Borrowing from fintech lenders is a guide produced by the ASBFEO and theBankDoctor.org for small to medium enterprises (SMEs) to help improve their awareness and understanding of business financing options, including fintech lenders.
What is a fintech lender?
Fintech lenders use online technology to provide finance to businesses and individuals. They offer short-term loans with a quick turnaround from application through to approval and money in your account.
Fintech lenders charge higher interest rates than banks as they take more risk – they don’t require property as security, such as a mortgage over your home. Loans are generally unsecured but a fintech lender will take a personal guarantee from the owners and / or directors of the business.
Terms are usually three months to three years, with amounts up to $1m available. Generally, loans are for less than $100,000 and for terms of 1 year or less. The amount you can borrow will depend on the fintech lenders assessment of your ability to repay the debt.
What do SMEs like about borrowing from a fintech lender?
Why do SMEs borrow from fintech lenders?
The most common reasons for borrowing from a fintech lender are to purchase equipment, manage cash flow, purchase inventory and to expand a business.
What products do they offer?
The most common types of loans offered by fintech lenders are:
|Fixed term unsecured loan||
An amount of credit provided to a borrower, in full, at establishment. The amount is repaid over a fixed term by an agreed number of equal repayments made up of principal and interest.Unsecured means the fintech lender will not take security over the assets of the business. The fintech lender can seek to wind up the business as an unsecured creditor if you fail to make repayments.
|Secured business loan||
An amount of credit provided to a borrower, in full, at establishment. The credit amount to be repaid over a fixed term by an agreed number of equal repayments made up of principal and interest.The fintech lender will take an interest over assets as security and can take control of these assets in the event you fail to make repayments.
|Line of credit||An ongoing credit facility with a pre-approved credit limit, much like an overdraft. Amounts of credit may be accessed by the borrower without further approval up to the approved limit. Interest is only paid on the amount drawn down and periodic repayments of principal are required.|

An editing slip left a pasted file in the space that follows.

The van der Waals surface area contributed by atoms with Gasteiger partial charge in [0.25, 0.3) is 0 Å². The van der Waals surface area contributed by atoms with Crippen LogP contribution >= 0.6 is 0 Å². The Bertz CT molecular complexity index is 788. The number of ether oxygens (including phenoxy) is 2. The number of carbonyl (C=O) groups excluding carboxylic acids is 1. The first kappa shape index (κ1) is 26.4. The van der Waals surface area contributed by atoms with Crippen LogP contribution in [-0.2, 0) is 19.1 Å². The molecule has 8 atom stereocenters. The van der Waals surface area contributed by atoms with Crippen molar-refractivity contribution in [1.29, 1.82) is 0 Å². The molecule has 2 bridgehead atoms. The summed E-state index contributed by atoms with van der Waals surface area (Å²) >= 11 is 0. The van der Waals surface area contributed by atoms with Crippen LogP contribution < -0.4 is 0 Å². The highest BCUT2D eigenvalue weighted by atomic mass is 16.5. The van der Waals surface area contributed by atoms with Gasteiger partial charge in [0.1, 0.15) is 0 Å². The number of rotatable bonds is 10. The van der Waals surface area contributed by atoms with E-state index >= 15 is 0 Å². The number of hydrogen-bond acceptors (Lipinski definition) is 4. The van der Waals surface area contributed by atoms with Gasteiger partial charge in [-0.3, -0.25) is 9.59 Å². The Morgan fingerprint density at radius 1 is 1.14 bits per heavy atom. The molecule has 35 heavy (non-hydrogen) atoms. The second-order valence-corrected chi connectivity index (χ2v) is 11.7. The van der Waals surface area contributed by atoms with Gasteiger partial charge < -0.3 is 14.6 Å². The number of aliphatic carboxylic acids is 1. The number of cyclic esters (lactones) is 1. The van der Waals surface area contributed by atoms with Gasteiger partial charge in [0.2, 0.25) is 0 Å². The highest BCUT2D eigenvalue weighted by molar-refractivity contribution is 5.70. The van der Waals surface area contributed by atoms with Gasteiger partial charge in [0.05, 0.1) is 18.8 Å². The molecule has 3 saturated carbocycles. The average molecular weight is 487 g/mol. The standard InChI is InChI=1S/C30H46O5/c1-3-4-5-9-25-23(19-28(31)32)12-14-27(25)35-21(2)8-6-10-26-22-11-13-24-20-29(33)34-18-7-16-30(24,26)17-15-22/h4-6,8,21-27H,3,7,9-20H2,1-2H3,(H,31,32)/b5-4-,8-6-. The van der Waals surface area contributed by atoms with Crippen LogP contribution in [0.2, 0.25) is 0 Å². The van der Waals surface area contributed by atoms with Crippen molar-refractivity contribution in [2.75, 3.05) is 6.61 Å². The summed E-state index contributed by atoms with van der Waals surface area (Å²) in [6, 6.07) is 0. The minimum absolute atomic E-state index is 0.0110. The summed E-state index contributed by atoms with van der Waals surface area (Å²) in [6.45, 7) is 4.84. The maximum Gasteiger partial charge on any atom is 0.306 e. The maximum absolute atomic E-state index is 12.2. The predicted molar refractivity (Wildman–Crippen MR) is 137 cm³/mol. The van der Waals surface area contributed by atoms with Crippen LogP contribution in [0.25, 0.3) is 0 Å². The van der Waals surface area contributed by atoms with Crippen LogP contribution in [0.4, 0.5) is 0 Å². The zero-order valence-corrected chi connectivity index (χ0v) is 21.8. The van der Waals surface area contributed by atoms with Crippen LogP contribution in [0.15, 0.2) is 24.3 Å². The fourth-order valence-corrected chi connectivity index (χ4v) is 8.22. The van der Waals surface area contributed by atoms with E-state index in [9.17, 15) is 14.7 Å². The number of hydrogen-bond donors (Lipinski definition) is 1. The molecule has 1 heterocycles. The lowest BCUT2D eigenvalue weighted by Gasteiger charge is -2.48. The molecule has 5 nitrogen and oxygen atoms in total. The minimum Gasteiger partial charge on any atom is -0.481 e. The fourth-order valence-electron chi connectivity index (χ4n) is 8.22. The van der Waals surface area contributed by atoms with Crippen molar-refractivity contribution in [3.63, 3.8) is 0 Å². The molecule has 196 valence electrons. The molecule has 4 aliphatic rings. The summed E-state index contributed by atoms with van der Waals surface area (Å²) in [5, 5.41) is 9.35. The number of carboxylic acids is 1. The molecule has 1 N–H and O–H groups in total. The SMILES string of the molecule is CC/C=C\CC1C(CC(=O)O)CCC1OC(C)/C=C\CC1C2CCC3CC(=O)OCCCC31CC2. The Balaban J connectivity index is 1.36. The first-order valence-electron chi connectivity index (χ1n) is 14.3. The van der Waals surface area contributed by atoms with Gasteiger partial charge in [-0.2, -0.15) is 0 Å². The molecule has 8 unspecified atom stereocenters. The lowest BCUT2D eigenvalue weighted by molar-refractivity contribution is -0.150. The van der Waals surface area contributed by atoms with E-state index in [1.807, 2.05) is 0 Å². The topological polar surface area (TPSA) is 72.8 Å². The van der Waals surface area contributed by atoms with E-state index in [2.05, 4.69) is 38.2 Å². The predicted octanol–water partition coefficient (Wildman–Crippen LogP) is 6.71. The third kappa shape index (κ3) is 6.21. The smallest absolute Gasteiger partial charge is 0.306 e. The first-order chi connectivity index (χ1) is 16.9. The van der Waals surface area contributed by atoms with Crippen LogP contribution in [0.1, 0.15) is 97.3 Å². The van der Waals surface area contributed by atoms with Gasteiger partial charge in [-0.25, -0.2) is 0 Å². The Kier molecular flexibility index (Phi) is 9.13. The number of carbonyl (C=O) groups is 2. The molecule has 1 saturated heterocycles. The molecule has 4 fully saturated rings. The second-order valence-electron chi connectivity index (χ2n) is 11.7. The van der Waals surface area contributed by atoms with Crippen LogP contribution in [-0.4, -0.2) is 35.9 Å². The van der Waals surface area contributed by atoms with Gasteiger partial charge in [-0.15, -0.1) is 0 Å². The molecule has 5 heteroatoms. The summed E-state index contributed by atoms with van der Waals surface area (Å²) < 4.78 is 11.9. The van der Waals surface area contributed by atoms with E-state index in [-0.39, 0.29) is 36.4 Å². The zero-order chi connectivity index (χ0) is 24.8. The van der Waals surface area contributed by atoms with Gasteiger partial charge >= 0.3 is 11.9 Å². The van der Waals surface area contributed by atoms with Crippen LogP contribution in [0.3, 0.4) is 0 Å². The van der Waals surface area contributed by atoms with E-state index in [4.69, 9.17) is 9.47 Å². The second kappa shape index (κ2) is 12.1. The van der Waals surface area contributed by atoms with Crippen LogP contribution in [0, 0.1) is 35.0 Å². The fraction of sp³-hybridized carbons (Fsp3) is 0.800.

|Invoice / debtor finance||
An advance of cash from a lender with the right to collect on unpaid invoices. The lender advances you the value of unpaid invoices less a discount (factor rate). The lender may or may not be noted on your customer invoices.
What’s in a loan?
- Principal – the amount you borrow
- Interest – calculated and expressed as a percentage of the amount borrowed
- Term – the length of your loan
- Repayment frequency – how often you need to make repayments
- Fees – amounts charged by the lender to open and manage your loan
- Make sure your repayment schedule is inclusive of principal, interest and all fees.
What fees will be charged?
You will incur a fee to open the facility. Other fees will apply and vary between fintech lenders. They may include:
- Origination/application/establishment fee – generally drawn out of the loan on Day 1
- Loan guarantee fee – added to each payment
- Loan servicing fee – added to each payment
- Late payment fee – a dollar amount or percentage, added daily to the outstanding loan.
If you do not understand a fee, ask the lender what it means, when it will apply, and how it affects the amount you need to pay back.
What terminology is used?
|Annual percentage rate||The interest rate applied to a loan, expressed as an annualised rate.|
|Disbursement amount||The amount borrowed exclusive of any origination and/or establishment and/or settlement fees.|
|Discount rate||The percentage discount applied to the face value of an invoice.|
|Facility fee||An amount paid to a lender by a borrower for the continued provision of finance.|
|Factor rate||The multiple applied to the loan amount that arrives at the total payback on the loan (principal plus interest). For example, a $10,000 loan with a $12,000 payback has a factor rate of 1.20x.|
|Repayment amount||The contracted amount due to be repaid per period for the term of the loan.|
|Total repayment (loan)||The contracted amount due to be repaid inclusive of principal, interest and fees.|
For the full glossary, see Fintech Australia’s Glossary of common terms.
How do they differ from the banks?
|Application process||Most of the interaction between you and the fintech lender will be conducted online or over the phone. Fintech lenders use technology to assess your application. They will access and analyse your bank statements, accounting records and other data to reach a decision. The fintech lender may want to discuss your application to ensure they fully understand the nature of your business, the purpose of the loan and your ability to repay it.|